Northern Shan State Civil Society, Politicians Urge Meeting Between Armed Groups

‘Problem solving through fighting does not benefit anybody,’ says one organizational representative.


Thursday, November 29, 2018

Political party representatives and members of civil society have said that armed organizations must meet as soon as possible to reduce clashes in northern Shan State.

In what has been described as a conflict regarding territory, the Restoration Council of Shan State/Shan State Army (RCSS/SSA) has clashed with the Shan State Progress Party/Shan State Army (SSPP/SSA) and the Ta’ang National Liberation Army (TNLA) multiple times this month.

The fighting has been fatal, with three civilians killed last Friday in Hsipaw Township.

“I don’t want the current peace process to be damaged. Regarding implementation, all stakeholders must participate in a meeting and discussion,” Nang San San Aye, a state parliamentarian representing Hsipaw for the Shan Nationalities League for Democracy, told NMG. “I want peace to be rapidly restored in our country. If not, then our people will have to run from clashes.”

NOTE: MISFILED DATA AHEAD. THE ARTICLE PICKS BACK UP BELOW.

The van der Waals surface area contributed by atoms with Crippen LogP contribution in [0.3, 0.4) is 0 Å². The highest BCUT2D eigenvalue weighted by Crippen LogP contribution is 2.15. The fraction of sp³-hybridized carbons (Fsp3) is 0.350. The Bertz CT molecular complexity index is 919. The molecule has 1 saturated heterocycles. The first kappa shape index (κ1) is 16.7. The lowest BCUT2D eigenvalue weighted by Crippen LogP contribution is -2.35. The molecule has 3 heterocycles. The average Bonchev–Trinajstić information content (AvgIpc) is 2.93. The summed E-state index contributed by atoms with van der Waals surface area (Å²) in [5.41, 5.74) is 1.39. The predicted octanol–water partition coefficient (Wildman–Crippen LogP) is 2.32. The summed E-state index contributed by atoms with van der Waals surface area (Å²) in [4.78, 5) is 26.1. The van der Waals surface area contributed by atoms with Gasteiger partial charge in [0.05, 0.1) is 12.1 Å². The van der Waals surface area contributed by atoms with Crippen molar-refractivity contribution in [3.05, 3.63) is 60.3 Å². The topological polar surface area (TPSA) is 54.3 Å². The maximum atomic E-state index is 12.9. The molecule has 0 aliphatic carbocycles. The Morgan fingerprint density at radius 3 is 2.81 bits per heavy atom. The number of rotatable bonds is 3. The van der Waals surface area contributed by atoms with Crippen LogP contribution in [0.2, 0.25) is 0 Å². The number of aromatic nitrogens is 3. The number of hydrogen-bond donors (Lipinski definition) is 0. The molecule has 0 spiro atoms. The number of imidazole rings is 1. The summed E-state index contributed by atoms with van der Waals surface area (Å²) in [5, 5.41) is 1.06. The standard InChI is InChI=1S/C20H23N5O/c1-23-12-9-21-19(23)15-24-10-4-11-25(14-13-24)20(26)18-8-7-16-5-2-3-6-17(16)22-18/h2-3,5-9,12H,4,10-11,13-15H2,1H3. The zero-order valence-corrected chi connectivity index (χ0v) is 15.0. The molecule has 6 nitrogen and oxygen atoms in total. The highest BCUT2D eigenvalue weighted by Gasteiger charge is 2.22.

Political analyst U Maung Maung Soe said that negotiations between the different actors are urgently needed to discuss territory, lest the conflict escalates.

“TNLA, SSPP and RCSS must have a face to face meeting,” he said. “They cannot conclude these problems without meeting.”

Those based in the community are concerned about the impact off the clashes—which are happening during the annual harvest—on food security.

“I’m so worried about food shortages. I want their lives and businesses to be protected—we are all ethnic brothers and sisters,” said Ko Myo, who works with the organization Volunteers Without Borders, adding that he hoped for a peaceful solution.

Since the RCSS/SSA signed the Nationwide Ceasefire Agreement (NCA) with the Burmese government and military in 2015, the group has had clashes with the SSPP/SSA and the TNLA—both non-signatories to the NCA.

RCSS has met with TNLA and SSPP on the issue in the past.

“Top leaders from the armed organizations must meet. They should see that problem solving through fighting does not benefit anybody,” said Tai Youth Network spokesperson Sai Naw. “People are suffering a lot from conflict.”